Edited by John Marsden
by Stephen Agar
Someone will no doubt correct me if I’m wrong, but I think that at 138 issues Ode is the longest running UK Diplomacy zine without a break. NMR! did keep up for 136 issues until the recent fold, but now John has the stage to himself. Ode has been running that long that I even reviewed issue 1 of Ode thirteen years ago in Pigmy 31.
Ode is in an A5 photo-reduced booklet format, with 32-36 pages (8-9 sheets of A4). Presentation is fairly good, although some of the headings used push the capability of the dot matrix printer creating them to its limits. Since Manorcon the cover of the zine has modestly proclaimed the fact that the Ode team won the Manorcon championship in 1990 and 1992, even including a drawing of a winners plaque. A feat to be proud of, no doubt.
John relies on several external GM’s in order to increase the variety of the games he has on offer, Steve Jones GM’s Mercator, Andrew Poole and David Watts adjudicate Railway Rivals and Bus Boss, Steve Froud GM’s Origins of World War II, Graham Lee and Dave Erridge handle 1830 and 1829 respectively and try as I might I can’t work out who GM’s Empires of the Middle Ages as he never seems to get any credit, but simple elimination suggests Simon Cradock. I wouldn’t quite call Ode a fully-fledged multi-games zine, but it does offer more variety than most. This gallimaufry of GM’s means that Ode’s appearance can be a hotch-potch of typefaces as an inevitable consequence of several people providing camera-ready copy, but so what.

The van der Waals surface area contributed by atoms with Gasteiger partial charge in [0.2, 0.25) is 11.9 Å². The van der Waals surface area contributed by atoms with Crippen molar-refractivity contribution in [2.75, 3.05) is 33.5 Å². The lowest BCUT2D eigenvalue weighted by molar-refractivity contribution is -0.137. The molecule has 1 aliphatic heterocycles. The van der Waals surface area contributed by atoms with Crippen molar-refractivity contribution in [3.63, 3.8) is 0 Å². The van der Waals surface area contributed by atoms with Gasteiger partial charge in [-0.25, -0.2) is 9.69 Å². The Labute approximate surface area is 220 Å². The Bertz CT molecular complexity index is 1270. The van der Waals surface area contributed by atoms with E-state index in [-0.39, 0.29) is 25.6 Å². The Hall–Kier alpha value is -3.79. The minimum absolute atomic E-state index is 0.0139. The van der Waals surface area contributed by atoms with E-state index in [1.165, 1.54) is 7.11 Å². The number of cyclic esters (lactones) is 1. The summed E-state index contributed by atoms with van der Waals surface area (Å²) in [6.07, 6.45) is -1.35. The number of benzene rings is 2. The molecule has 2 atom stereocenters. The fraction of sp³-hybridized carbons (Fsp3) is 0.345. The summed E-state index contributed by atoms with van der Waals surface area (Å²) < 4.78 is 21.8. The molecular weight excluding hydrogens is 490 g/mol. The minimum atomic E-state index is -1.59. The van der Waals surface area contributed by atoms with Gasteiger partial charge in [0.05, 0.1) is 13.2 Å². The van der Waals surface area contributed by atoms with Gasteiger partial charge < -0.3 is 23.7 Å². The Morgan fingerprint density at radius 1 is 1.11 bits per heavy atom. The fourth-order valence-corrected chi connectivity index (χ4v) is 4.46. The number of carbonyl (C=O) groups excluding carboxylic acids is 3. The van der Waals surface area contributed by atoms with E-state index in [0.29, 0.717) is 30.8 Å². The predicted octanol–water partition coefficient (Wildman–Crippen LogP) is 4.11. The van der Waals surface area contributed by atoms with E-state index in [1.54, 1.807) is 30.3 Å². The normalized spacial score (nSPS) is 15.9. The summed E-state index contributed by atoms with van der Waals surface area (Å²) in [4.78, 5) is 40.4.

John Marsden holds the zine together, providing an “Oditorial”, a letters section and hobby news. John’s strong personality does come through, particularly when he is preaching the Liberal and green message and describing Richard Williams as an “autocrat and a Fascist”. Perhaps John doesn’t realise it, but he does sometimes come across as extremely patronising, especially when he decides not to refer to people by their christian names and starts calling them “Mr. Agar”. Well, Mr. Marsden John, I for one would never stoop so low.
In recent issues, the letters pages have been dominated by Guardian politics (Rio summit, Greenpeace, education, re-distributive taxation, solar-power), which is probably a fair reflection of John’s views and interests. Politically John says a lot I would agree with and a fair bit that I would not agree with, though with the notable exception of Richard Williams (the said alleged “autocrat and Fascist”) most of John’s readership seem to be on the same wavelength as him. Ode does have a flavour and a personality – I don’t mean to sound snide when I refer to liberal politics because the hobby is enriched by having zines that express all points of view, though there are precious few left-wing zines about (which probably reflects the social class from which most Diplomacy zine editors are drawn). I certainly can’t be bothered to spout left wing politics in Spring Offensive just to even things up.
From what I’ve seen, Ode does indeed seem to be run efficiently, running to 5 week deadlines and turning round in under a week. I would certainly agree that it would be an excellent place in which to play and I have already put myself down on one of John’s waiting lists.
Reprinted from Spring Offensive 5